WASHINGTON -- President Barack Obama on Thursday continued putting pressure on House Speaker John Boehner (R-Ohio) to pass a short-term payroll tax cut extension, this time citing the support of a GOP ally that perhaps hits Boehner the hardest: Senate Minority Leader Mitch McConnell (R-Ky.).
During remarks at the White House, Obama pressed Boehner to allow for a direct vote on a Senate-passed compromise bill that extends, by two months, a handful of provisions set to expire at the end of the year: a payroll tax cut, some unemployment insurance benefits and a stopgap aimed at preventing automatic cuts to doctors' Medicare reimbursements. House Republican leaders have refused to allow a direct vote on the bill, warning that a short-term tax hike would create economic uncertainty and instead calling for a year-long extension.
The reality, however, is that both parties want a year-long extension but still cannot agree on how to pay for what would be a $200 billion package. The two-month extension is intended to prevent the provisions from expiring as the parties continue hashing out a deal on a larger package.
"The House needs to pass a short-term version of this compromise and then we should negotiate an agreement as quickly as possible to extend the payroll tax cut and unemployment insurance for the rest of 2012," Obama said. "Just a few hours ago, this is exactly what the Republican leader of the Senate said we should do. Democrats agree with the Republican leader of the Senate. We should go ahead and get this done. This should not be hard."
McConnell dealt a blow to House Republican leaders earlier Thursday by siding with Democrats and the White House in calling for immediate passage of the short-term package, followed by a commitment by Senate Majority Leader Harry Reid (D-Nev.) to go into conference with the House to work out a long-term deal.
"House Republicans sensibly want greater certainty about the duration of these provisions, while Senate Democrats want more time to negotiate the term," McConnell said. "These goals are not mutually exclusive. We can and should do both."
The mere fact that Obama and McConnell agree on something -- McConnell, of course, being the same GOP leader who said in October 2010 that the "single most important thing" for Republicans is getting Obama out of the White House in 2012 -- puts Boehner in an increasingly untenable position. He is facing intense pressure from conservative House Republicans to hold the line on a short-term package, but externally, just about everyone else in both parties supports it.
A slow trickle of House Republicans showed signs of caving on the issue on Thursday.
"While I would prefer a year-long tax holiday, I refuse to let anyone play games with my constituents who stand to face a significant tax hike if we don’t act. That’s why I will support ANY option to extend the payroll tax cut," freshman Rep. Sean Duffy (R-Wis.) said in a statement. "If it's a 2-month extension or a year-long extension, I’ll support it, so long as it’s paid for."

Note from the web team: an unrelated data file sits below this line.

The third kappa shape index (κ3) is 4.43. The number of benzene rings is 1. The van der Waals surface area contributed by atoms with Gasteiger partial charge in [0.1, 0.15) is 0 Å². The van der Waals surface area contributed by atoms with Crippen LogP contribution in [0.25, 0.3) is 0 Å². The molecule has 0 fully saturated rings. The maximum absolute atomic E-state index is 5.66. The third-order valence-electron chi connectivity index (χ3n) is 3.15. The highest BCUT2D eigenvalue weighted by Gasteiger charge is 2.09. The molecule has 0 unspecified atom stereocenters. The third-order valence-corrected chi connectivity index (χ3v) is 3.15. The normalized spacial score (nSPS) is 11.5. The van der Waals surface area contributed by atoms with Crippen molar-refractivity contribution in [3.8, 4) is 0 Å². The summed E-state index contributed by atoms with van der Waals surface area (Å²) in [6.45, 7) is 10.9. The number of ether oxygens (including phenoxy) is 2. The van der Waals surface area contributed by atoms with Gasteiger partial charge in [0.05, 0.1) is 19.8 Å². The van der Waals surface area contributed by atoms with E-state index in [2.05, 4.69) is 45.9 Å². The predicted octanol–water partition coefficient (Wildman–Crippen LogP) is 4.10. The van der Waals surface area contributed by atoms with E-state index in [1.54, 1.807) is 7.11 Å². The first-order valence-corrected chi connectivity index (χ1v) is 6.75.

Rep. Rick Crawford (R-Ark.) also flipped his position and announced support for a two-month payroll tax cut extension. A screenshot of Crawford's website was the subject of fodder on Twitter on Thursday afternoon, showing his statements against and then for the short-term extension.
Middle-class families will be hit with a $1,000 tax hike, or about $40 out of each paycheck, if Congress fails to extend the payroll tax cut by Dec. 31. During his remarks, Obama said that he will sign the Senate-passed bill into law as soon as possible, but so far, the "only reason" it hasn't reached his desk is because of "a faction of House Republicans" who refuse to support it.
"What's happening right now is exactly why people just get so frustrated with Washington," he said. "This isn't a typical Democratic-versus-Republican issue. This is an issue where an overwhelming number of people in both parties agree. How can we not get that done? I mean, has this place become so dysfunctional that even when people agree to things we can't do it?"
Republicans were already able to secure a handful of concessions from Democrats in the Senate-passed bill. It includes language aimed at spurring action on the Keystone pipeline, something Obama resoundingly opposed, and it nixes the Democrat-preferred tax on millionaires as a way to pay for the $33 billion bill. Instead, both parties agreed to pay for the package by imposing new fees on banks that conduct business with mortgage giants Fannie Mae and Freddie Mac.
Shortly after Obama's remarks, Boehner spokesman Brendan Buck signaled that the speaker isn't about to back off his insistence on a year-long extension of the payroll tax cut.
"The forty dollars the President spoke about are important. That's why the House is seeking to provide that tax relief for a full year, rather than only two months," Buck said in a statement. "It's disappointing the President says he agrees with the House's desire for a full-year extension, but has still declined to negotiate with Republicans to make it a reality."